Yesterday in the mail, I received a copy of the 2013 edition of Emerging Voices, a literary magazine produced by Western Nebraska Community College in Scottsbluff. To my surprise, I discovered that one of my stories was published in this issue. I pasted it below. This was inspired by a news story I heard on NPR’s Wait Wait, Don’t Tell Me. Enjoy!
JUST MY LUCK
The weekend after I was laid off from my job as a guidance counselor at the local high school, my husband and I went skiing. I took a flying leap off a small hill and landed spread-eagled in the snow, my skis pointing in one direction, my poles in another. My right knee was badly twisted.
On Monday, my birthday, my husband announced that he had out of town business that just couldn’t wait. After promising to return late Friday night and kissing me on the cheek, he was out the door. Here I was with no job, no husband, no one to take care of me. I lay on the couch in the living room and wallowed in self pity, as I watched a mindless game show on television.
The doorbell rang. As I struggled to my feet, picked up my crutches, and hobbled to answer it, I heard a thud followed by a commotion. As I opened the door, I shivered in my bathrobe in the cold winter air and gawked at the sight in front of me. A box of fruit lay torn open on the porch, and pears rolled everywhere, some of them broken. Two guys were punching and yelling obscenities at each other. A UPS truck was parked in my driveway, and a sport utility vehicle stood on the street directly in front of my house. “What’s going on?” I yelled.
The two men stopped and looked at me with sheepish expressions. One of them stuck out his hand. In it was a business card. “Doug Ross, Certified Massage Therapist,” it read.
“Happy birthday,” he said. “Your husband arranged for me to give you a massage today.”
The UPS driver said, “I also have a delivery for you on your birthday. Your husband sent you a subscription to a fruit of the month club.”
“And you guys were fighting over who would make the first delivery?” They looked perplexed and said nothing. “Okay,” I said. “Come in out of the cold, and we’ll talk.”
Still mute, they followed me into the house. I hobbled into the kitchen and started making coffee. The massage therapist put a hand on my shoulder. “Sit down. I’ll do that.”
“I’ll clean up the mess on the porch,” said the UPS driver. “You’ll be reimbursed for what was broken. I’m really sorry.”
A few minutes later, we were drinking coffee and eating pears that weren’t damaged or dirty. “Would one of you guys like to tell me what’s on your mind?” I asked.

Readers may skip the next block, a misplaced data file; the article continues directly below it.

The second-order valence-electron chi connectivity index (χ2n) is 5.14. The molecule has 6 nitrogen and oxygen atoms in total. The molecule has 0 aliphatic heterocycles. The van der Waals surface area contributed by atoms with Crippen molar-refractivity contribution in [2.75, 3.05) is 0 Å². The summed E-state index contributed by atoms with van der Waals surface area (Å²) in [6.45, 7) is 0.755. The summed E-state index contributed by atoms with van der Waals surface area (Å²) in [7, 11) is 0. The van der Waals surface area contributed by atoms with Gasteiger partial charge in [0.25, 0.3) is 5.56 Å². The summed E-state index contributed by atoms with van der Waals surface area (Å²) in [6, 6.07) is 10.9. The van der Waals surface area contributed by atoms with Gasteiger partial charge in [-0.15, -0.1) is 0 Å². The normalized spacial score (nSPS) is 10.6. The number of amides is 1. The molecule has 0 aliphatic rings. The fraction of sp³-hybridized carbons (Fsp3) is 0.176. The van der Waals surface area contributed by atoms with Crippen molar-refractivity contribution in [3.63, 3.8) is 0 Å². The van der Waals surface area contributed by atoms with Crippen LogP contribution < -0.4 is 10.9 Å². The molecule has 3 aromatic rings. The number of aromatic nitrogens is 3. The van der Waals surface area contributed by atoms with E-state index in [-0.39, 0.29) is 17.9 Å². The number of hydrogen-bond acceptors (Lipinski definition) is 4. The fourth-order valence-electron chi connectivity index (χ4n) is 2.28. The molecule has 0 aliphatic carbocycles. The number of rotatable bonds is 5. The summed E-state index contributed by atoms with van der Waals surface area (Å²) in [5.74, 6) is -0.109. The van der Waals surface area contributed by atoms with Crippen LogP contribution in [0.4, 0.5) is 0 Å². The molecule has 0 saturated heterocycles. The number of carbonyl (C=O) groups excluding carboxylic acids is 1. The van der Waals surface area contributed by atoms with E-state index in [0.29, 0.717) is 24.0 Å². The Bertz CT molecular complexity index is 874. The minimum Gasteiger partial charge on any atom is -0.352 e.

The UPS driver shrugged. “Doug and I have been friends for years. A couple of months ago, I met the most incredible woman. I made the mistake of introducing her to Doug. Now, she’s seeing him and wants to break up with me. But you know what, Doug? You can have her. I found someone better.”
“Me too, Brent,” said Doug. “Can we still be friends?”
“Sure,” said Brent, and they shook hands.
For the price my husband paid for one massage, Doug gave me daily treatments with special attention paid to my injured knee. Brent also came every day and brought fresh fruit he’d salvaged from other customers who weren’t home to receive their deliveries.
on Monday night, I called my husband’s cell and wasn’t surprised when a woman answered. “Melanie speaking,” she said.
“I’m sorry. I was trying to reach Charles Redford. I must have the wrong number.”
After that, Doug and Brent took turns spending the night. They gave me more than massages and fresh fruit. Charles never called, and I didn’t try to reach him again.
On Friday evening when they both showed up at the same time, ready for another fight, I said, “Both of you can have me tonight. Let’s get a pizza and watch a movie.”
When Charles walked in late that night, he found the three of us snuggled on the couch in the living room watching Casa Blanca. Doug was rubbing my injured knee, and an open box of oranges stood on the coffee table. As Charles gaped at us open-mouthed, I placed an arm around each of them and said, “Hi honey, did you have a nice time with Melanie? Thank you for the lovely birthday presents.”
In divorce court, Charles told the judge, “If only I’d picked either the massage or the fruit.”
Abbie Johnson Taylor, Author of We Shall Overcome and How to Build a Better Mousetrap: Recollections and Reflections of a Family Caregiver